Journal article Open Access

Phylogenetic reconstruction of South American felids defined by protein electrophoresis

Pecon Slattery, J.; Johnson, W. E.; Goldman, D.; O'Brien, S. J.


MARC21 XML Export

<?xml version='1.0' encoding='UTF-8'?>
<record xmlns="http://www.loc.gov/MARC21/slim">
  <leader>00000nam##2200000uu#4500</leader>
  <datafield tag="540" ind1=" " ind2=" ">
    <subfield code="u">https://creativecommons.org/publicdomain/zero/1.0/legalcode</subfield>
    <subfield code="a">Creative Commons Zero v1.0 Universal</subfield>
  </datafield>
  <datafield tag="260" ind1=" " ind2=" ">
    <subfield code="c">1994-09-01</subfield>
  </datafield>
  <controlfield tag="005">20200120165936.0</controlfield>
  <controlfield tag="001">1232393</controlfield>
  <datafield tag="909" ind1="C" ind2="O">
    <subfield code="p">openaire</subfield>
    <subfield code="o">oai:zenodo.org:1232393</subfield>
  </datafield>
  <datafield tag="520" ind1=" " ind2=" ">
    <subfield code="a">Phylogenetic associations among six closely related South American felid species were defined by changes in protein-encoding gene loci. We analyzed proteins isolated from skin fibroblasts using two-dimensional electrophoresis and allozymes extracted from blood cells. Genotypes were determined for multiple individuals of ocelot, margay, tigrina, Geoffroy's cat, kodkod, and pampas cat at 548 loci resolved by two-dimensional electrophoresis and 44 allozyme loci. Phenograms were constructed using the methods of Fitch-Margoliash and neighbor-joining on a matrix of Nei's unbiased genetic distances for all pairs of species. Results of a relative-rate test indicate changes in two-dimensional electrophoresis data are constant among all South American felids with respect to a hyena outgroup. Allelic frequencies were transformed to discrete character states for maximum parsimony analysis. Phylogenetic reconstruction indicates a major split occurred approximately 5–6 million years ago, leading to three groups within the ocelot lineage. The earliest divergence led to Leopardus tigrina, followed by a split between an ancestor of an unresolved trichotomy of three species (Oncifelis guigna, O. geoffroyi, and Lynchaduris colocolo) and a recent common ancestor of Leopardus pardalis and L. wiedii. The results suggest that modern South American felids are monophyletic and evolved rapidly after the formation of the Panama land bridge between North and South America.</subfield>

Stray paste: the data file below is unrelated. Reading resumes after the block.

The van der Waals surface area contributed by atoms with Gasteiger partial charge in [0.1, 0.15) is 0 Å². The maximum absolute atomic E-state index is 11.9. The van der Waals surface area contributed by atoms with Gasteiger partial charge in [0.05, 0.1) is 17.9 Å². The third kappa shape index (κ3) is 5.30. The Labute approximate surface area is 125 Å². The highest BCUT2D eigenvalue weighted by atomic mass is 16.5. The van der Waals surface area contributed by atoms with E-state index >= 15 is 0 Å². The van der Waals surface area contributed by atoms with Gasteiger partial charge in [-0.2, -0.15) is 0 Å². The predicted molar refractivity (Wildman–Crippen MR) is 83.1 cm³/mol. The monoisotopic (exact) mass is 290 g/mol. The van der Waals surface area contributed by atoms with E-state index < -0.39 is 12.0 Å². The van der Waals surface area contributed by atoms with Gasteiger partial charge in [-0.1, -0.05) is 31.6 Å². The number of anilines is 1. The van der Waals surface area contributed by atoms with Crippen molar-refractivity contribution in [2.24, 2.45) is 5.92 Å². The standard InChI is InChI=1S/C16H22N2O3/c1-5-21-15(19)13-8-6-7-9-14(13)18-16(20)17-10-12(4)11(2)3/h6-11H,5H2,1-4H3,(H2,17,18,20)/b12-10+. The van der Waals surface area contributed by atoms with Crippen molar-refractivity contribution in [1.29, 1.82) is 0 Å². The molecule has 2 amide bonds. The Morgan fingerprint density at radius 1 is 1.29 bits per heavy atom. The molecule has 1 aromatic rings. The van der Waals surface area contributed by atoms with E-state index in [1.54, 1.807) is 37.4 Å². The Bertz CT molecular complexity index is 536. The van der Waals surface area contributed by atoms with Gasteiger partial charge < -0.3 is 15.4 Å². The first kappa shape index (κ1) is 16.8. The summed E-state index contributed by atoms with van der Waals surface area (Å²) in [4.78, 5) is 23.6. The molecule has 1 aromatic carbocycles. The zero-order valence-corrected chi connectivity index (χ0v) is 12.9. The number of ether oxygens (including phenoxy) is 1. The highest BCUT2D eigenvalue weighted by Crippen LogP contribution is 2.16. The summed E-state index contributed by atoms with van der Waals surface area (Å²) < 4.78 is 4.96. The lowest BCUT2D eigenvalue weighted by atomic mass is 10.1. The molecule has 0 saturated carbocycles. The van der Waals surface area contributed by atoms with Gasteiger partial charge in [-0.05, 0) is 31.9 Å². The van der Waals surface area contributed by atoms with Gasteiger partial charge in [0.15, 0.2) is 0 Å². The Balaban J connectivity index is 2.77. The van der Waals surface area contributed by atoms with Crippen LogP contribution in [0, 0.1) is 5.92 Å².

</datafield>
  <datafield tag="700" ind1=" " ind2=" ">
    <subfield code="a">Johnson, W. E.</subfield>
  </datafield>
  <datafield tag="700" ind1=" " ind2=" ">
    <subfield code="a">Goldman, D.</subfield>
  </datafield>
  <datafield tag="700" ind1=" " ind2=" ">
    <subfield code="a">O'Brien, S. J.</subfield>
  </datafield>
  <datafield tag="856" ind1="4" ind2=" ">
    <subfield code="s">1048504</subfield>
    <subfield code="z">md5:f030279cfcbbc7d4c9a2e5892aa7108a</subfield>
    <subfield code="u">https://zenodo.org/record/1232393/files/article.pdf</subfield>
  </datafield>
  <datafield tag="542" ind1=" " ind2=" ">
    <subfield code="l">open</subfield>
  </datafield>
  <datafield tag="980" ind1=" " ind2=" ">
    <subfield code="a">publication</subfield>
    <subfield code="b">article</subfield>
  </datafield>
  <datafield tag="100" ind1=" " ind2=" ">
    <subfield code="a">Pecon Slattery, J.</subfield>
  </datafield>
  <datafield tag="024" ind1=" " ind2=" ">
    <subfield code="a">10.1007/bf00160153</subfield>
    <subfield code="2">doi</subfield>
  </datafield>
  <datafield tag="245" ind1=" " ind2=" ">
    <subfield code="a">Phylogenetic reconstruction of South American felids defined by protein electrophoresis</subfield>
  </datafield>
  <datafield tag="650" ind1="1" ind2="7">
    <subfield code="a">cc-by</subfield>
    <subfield code="2">opendefinition.org</subfield>
  </datafield>
</record>
173
135
views
downloads
Views 173
Downloads 135
Data volume 141.5 MB
Unique views 172
Unique downloads 131

Share

Cite as